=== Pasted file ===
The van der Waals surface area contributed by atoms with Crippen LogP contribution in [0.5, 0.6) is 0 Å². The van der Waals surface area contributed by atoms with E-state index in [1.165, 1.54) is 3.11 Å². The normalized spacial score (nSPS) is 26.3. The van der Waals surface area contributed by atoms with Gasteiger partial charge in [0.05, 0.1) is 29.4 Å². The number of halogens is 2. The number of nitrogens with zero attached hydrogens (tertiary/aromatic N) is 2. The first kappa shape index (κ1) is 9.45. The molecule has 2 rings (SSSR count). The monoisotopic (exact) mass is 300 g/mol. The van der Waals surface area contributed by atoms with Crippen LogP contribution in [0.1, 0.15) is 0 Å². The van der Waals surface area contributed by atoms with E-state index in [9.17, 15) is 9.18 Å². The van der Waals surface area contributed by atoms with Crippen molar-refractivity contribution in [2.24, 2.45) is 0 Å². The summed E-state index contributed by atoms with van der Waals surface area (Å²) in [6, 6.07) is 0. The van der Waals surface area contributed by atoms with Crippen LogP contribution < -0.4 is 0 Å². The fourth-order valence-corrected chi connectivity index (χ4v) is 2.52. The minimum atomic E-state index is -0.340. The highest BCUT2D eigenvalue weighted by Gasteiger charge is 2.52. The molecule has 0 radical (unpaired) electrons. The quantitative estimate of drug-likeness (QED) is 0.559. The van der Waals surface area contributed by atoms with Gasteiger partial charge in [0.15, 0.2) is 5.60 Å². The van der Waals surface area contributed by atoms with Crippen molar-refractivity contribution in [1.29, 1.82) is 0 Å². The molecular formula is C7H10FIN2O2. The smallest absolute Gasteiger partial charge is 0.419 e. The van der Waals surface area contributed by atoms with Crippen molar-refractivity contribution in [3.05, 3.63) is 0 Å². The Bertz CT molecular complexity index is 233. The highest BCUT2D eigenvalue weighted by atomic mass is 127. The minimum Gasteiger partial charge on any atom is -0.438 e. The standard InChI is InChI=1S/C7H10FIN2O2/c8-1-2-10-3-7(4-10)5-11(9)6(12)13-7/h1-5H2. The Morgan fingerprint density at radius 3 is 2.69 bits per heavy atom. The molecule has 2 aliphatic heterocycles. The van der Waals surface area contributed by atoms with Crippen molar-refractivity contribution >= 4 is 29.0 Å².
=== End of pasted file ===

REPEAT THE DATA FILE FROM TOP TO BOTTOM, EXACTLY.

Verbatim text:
The van der Waals surface area contributed by atoms with Crippen LogP contribution in [0.5, 0.6) is 0 Å². The van der Waals surface area contributed by atoms with E-state index in [1.165, 1.54) is 3.11 Å². The normalized spacial score (nSPS) is 26.3. The van der Waals surface area contributed by atoms with Gasteiger partial charge in [0.05, 0.1) is 29.4 Å². The number of halogens is 2. The number of nitrogens with zero attached hydrogens (tertiary/aromatic N) is 2. The first kappa shape index (κ1) is 9.45. The molecule has 2 rings (SSSR count). The monoisotopic (exact) mass is 300 g/mol. The van der Waals surface area contributed by atoms with Crippen LogP contribution in [0.1, 0.15) is 0 Å². The van der Waals surface area contributed by atoms with E-state index in [9.17, 15) is 9.18 Å². The van der Waals surface area contributed by atoms with Crippen molar-refractivity contribution in [2.24, 2.45) is 0 Å². The summed E-state index contributed by atoms with van der Waals surface area (Å²) in [6, 6.07) is 0. The van der Waals surface area contributed by atoms with Crippen LogP contribution < -0.4 is 0 Å². The fourth-order valence-corrected chi connectivity index (χ4v) is 2.52. The minimum atomic E-state index is -0.340. The highest BCUT2D eigenvalue weighted by Gasteiger charge is 2.52. The molecule has 0 radical (unpaired) electrons. The quantitative estimate of drug-likeness (QED) is 0.559. The van der Waals surface area contributed by atoms with Gasteiger partial charge in [0.15, 0.2) is 5.60 Å². The van der Waals surface area contributed by atoms with Crippen molar-refractivity contribution in [1.29, 1.82) is 0 Å². The molecular formula is C7H10FIN2O2. The smallest absolute Gasteiger partial charge is 0.419 e. The van der Waals surface area contributed by atoms with Crippen molar-refractivity contribution in [3.05, 3.63) is 0 Å². The Bertz CT molecular complexity index is 233. The highest BCUT2D eigenvalue weighted by atomic mass is 127. The minimum Gasteiger partial charge on any atom is -0.438 e. The standard InChI is InChI=1S/C7H10FIN2O2/c8-1-2-10-3-7(4-10)5-11(9)6(12)13-7/h1-5H2. The Morgan fingerprint density at radius 3 is 2.69 bits per heavy atom. The molecule has 2 aliphatic heterocycles. The van der Waals surface area contributed by atoms with Crippen molar-refractivity contribution >= 4 is 29.0 Å².